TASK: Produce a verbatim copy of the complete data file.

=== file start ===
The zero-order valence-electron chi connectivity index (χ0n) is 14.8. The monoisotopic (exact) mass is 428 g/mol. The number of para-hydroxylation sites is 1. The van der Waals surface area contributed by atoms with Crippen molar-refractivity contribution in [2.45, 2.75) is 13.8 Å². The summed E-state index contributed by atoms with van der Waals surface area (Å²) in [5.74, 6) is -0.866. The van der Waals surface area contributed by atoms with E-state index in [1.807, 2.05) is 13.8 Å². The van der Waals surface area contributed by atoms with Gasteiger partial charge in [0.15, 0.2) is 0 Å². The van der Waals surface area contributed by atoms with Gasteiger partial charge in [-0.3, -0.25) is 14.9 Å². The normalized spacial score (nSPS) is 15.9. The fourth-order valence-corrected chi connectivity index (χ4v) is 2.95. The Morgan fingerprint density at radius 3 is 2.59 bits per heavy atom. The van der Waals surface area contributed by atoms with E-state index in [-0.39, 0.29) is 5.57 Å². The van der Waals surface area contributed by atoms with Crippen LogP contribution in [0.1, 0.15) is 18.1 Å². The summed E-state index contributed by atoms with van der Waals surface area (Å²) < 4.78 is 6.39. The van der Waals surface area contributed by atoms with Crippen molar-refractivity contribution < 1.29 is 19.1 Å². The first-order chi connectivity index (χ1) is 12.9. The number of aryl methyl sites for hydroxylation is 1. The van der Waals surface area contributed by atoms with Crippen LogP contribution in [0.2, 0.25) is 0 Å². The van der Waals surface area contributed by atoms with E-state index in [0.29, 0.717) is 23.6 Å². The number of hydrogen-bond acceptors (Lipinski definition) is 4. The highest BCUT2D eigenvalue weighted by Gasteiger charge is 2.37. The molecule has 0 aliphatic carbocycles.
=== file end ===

The zero-order valence-electron chi connectivity index (χ0n) is 14.8. The monoisotopic (exact) mass is 428 g/mol. The number of para-hydroxylation sites is 1. The van der Waals surface area contributed by atoms with Crippen molar-refractivity contribution in [2.45, 2.75) is 13.8 Å². The summed E-state index contributed by atoms with van der Waals surface area (Å²) in [5.74, 6) is -0.866. The van der Waals surface area contributed by atoms with E-state index in [1.807, 2.05) is 13.8 Å². The van der Waals surface area contributed by atoms with Gasteiger partial charge in [0.15, 0.2) is 0 Å². The van der Waals surface area contributed by atoms with Gasteiger partial charge in [-0.3, -0.25) is 14.9 Å². The normalized spacial score (nSPS) is 15.9. The fourth-order valence-corrected chi connectivity index (χ4v) is 2.95. The Morgan fingerprint density at radius 3 is 2.59 bits per heavy atom. The van der Waals surface area contributed by atoms with E-state index in [-0.39, 0.29) is 5.57 Å². The van der Waals surface area contributed by atoms with Crippen LogP contribution in [0.1, 0.15) is 18.1 Å². The summed E-state index contributed by atoms with van der Waals surface area (Å²) < 4.78 is 6.39. The van der Waals surface area contributed by atoms with Crippen molar-refractivity contribution < 1.29 is 19.1 Å². The first-order chi connectivity index (χ1) is 12.9. The number of aryl methyl sites for hydroxylation is 1. The van der Waals surface area contributed by atoms with Crippen LogP contribution in [0.2, 0.25) is 0 Å². The van der Waals surface area contributed by atoms with E-state index in [0.29, 0.717) is 23.6 Å². The number of hydrogen-bond acceptors (Lipinski definition) is 4. The highest BCUT2D eigenvalue weighted by Gasteiger charge is 2.37. The molecule has 0 aliphatic carbocycles.